Massey’s Dearly Departed

By scott parkin
Jack Nicholson - Departed
Jack Nicholson as Frank Costello in The Departed.

“When you decide to be something, you can be it. That’s what they don’t tell you in the church. When I was your age they would say we can become cops, or criminals. Today, what I’m saying to you is this: when you’re facing a loaded gun, what’s the difference?”

-Frank Costello, The Departed

What is the difference? I mean really, does it matter which side of the law you’re on when the end result is dead people? It sometimes baffles me, the legitimacy society grants to one group of people who go out and kill people through environmental and labor abuses, while deeming another group “illegitimate” because they kill people while operating in black markets dealing in gambling and drugs.

Case in point, one of last week’s big news stories was the capture of reputed Boston mob boss James “Whitey” Bulger, who eluded federal authorities for 16 years. Last week, the 81-year-old Bulger was found living somewhat openly in a Santa Monica apartment complex with his long-time partner Catherine Greig. Bulger ran various nefarious rackets in Boston for decades, is linked personally to at least 19 murders, and was also the inspiration for Jack Nicholson’s character, Frank Costello, in Martin Scorcese’s 2006 crime drama, The Departed.

Whitey Bulger mug shot via

Then we turn to West Virginia, where this week’s news story has been the revelation that another criminal organization, Massey Energy, faked mining safety reports at the Upper Big Branch mine before the disaster. The company fabricated a set of reports to show mining inspectors while maintaining another set of reports showing actual hazards. The subsequent explosion that occurred on April 5, 2010 killed 29 miners (10 more people than Whitey Bulger is accused of killing.)

This revelation comes on top of the indictment a few months ago of Massey’s chief security officer, Hughie Elbert Stover, for obstructing federal investigators in the Upper Big Branch mining disaster. The FBI is also investigating Massey officials for criminal negligence and bribery of federal regulators.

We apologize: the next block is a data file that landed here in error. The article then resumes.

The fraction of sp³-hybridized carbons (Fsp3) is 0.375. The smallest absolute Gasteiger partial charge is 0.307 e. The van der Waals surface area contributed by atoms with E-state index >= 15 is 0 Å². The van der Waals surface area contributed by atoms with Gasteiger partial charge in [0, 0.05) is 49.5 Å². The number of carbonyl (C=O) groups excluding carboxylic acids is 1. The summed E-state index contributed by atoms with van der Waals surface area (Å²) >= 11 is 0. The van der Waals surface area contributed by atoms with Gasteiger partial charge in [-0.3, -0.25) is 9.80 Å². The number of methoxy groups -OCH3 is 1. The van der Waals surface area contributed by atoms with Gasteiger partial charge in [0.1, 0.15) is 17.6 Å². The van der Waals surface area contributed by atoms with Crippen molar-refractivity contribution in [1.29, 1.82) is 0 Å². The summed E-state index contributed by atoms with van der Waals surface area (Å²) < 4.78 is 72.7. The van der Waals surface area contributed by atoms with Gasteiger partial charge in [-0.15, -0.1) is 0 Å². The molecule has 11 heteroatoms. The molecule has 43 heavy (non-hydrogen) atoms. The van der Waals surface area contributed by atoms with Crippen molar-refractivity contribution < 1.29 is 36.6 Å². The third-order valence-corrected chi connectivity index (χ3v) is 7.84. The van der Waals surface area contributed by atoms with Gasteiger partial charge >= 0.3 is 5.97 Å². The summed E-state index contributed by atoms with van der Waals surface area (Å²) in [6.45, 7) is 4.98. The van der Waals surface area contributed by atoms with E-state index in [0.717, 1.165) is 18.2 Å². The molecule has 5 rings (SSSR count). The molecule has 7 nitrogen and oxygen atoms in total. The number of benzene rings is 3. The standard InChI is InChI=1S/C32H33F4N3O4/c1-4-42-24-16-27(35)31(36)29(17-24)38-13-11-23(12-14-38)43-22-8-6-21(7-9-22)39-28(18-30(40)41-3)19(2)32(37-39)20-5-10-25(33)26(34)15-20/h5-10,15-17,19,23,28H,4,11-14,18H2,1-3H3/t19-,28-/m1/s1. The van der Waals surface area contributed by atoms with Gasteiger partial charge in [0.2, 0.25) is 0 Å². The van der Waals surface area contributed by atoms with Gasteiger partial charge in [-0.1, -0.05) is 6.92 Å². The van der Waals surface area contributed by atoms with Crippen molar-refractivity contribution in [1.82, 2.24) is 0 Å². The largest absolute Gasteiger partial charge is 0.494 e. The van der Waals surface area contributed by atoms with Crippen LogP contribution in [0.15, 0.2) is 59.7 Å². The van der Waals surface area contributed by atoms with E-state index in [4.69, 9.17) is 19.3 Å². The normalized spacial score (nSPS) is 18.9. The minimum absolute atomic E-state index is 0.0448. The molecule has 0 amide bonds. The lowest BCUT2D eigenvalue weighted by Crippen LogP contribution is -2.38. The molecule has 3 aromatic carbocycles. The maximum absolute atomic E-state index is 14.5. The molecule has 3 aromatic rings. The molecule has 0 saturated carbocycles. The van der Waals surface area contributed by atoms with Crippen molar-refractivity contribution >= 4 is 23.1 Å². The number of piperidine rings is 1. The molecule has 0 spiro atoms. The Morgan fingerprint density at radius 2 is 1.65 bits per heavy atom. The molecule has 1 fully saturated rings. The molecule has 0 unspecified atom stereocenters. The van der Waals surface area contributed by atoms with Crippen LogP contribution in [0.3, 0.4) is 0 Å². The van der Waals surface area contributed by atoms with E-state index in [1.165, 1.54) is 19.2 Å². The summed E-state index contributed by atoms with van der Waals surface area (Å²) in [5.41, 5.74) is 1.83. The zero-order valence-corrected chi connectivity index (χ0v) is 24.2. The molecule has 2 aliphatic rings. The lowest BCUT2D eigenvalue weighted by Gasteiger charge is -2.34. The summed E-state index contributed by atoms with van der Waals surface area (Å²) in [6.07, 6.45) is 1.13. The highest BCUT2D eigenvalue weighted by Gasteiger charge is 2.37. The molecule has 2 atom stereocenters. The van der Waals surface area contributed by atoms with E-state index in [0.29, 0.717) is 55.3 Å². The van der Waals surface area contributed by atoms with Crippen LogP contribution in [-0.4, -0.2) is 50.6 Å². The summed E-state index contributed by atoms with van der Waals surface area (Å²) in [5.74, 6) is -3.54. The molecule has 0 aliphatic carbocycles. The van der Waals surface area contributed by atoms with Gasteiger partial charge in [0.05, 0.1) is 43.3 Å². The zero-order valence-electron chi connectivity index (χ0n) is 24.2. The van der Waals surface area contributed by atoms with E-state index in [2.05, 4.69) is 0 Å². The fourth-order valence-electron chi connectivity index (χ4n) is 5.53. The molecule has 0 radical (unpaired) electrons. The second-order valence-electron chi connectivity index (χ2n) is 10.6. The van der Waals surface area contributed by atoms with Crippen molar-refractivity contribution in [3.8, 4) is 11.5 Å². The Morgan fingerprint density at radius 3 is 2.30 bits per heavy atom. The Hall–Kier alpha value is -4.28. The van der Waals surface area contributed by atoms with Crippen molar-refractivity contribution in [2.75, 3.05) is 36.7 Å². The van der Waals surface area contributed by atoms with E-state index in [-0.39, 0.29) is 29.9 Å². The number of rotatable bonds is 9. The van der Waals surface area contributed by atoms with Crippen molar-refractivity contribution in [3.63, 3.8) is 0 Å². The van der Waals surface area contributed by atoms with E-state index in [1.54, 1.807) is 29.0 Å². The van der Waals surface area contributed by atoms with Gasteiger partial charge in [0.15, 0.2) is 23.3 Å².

The only different difference between Whitey’s Winter Hill Gang and Massey? Massey has a corporate charter and operated under full protection of the government, while Whitey had to hide all his business transactions from the FBI, the DEA, the IRS, etc., etc.

Don Blankenship photo via

Massey’s former CEO and reputed mob boss Don Blankenship, an outspoken opponent of mining regulation and active GOP funder, did everything possible to avoid compliance and created a corporate culture to fight regulation at every turn. Blankenship flooded West Virginia’s political system with Massey dollars to manipulate state regulators. Blankenship owned West Virginia politicians like Joe Manchin. And he funded vacations to the French Riviera for himself and West Virginia State Supreme Court Justices to influence rulings on Massey related cases.

An independent investigation has revealed that West Virginia’s politicians were afraid of Massey’s strong arm-style tactics, and the company ignored safety regulations to increase profit.

Blankenship is an arch criminal responsible for the deaths of those 29 miners, the destruction of 500 mountains (plus many miles of forest and waterways) and harming local Appalachian communities with toxic waste, flyrock and refuse from mountaintop removal sites.

But what’s the difference between Blankenship and Whitey Bulger?

Society deems Bulger’s occupation as drug dealer, loanshark and contract killer as illegitimate while Blankenship’s status as a corporate CEO is legit regardless of how much misery he spread. As a result, Whitey Bulger is looking at life in prison and maybe even the death penalty, while Blankenship got a nice golden parachute.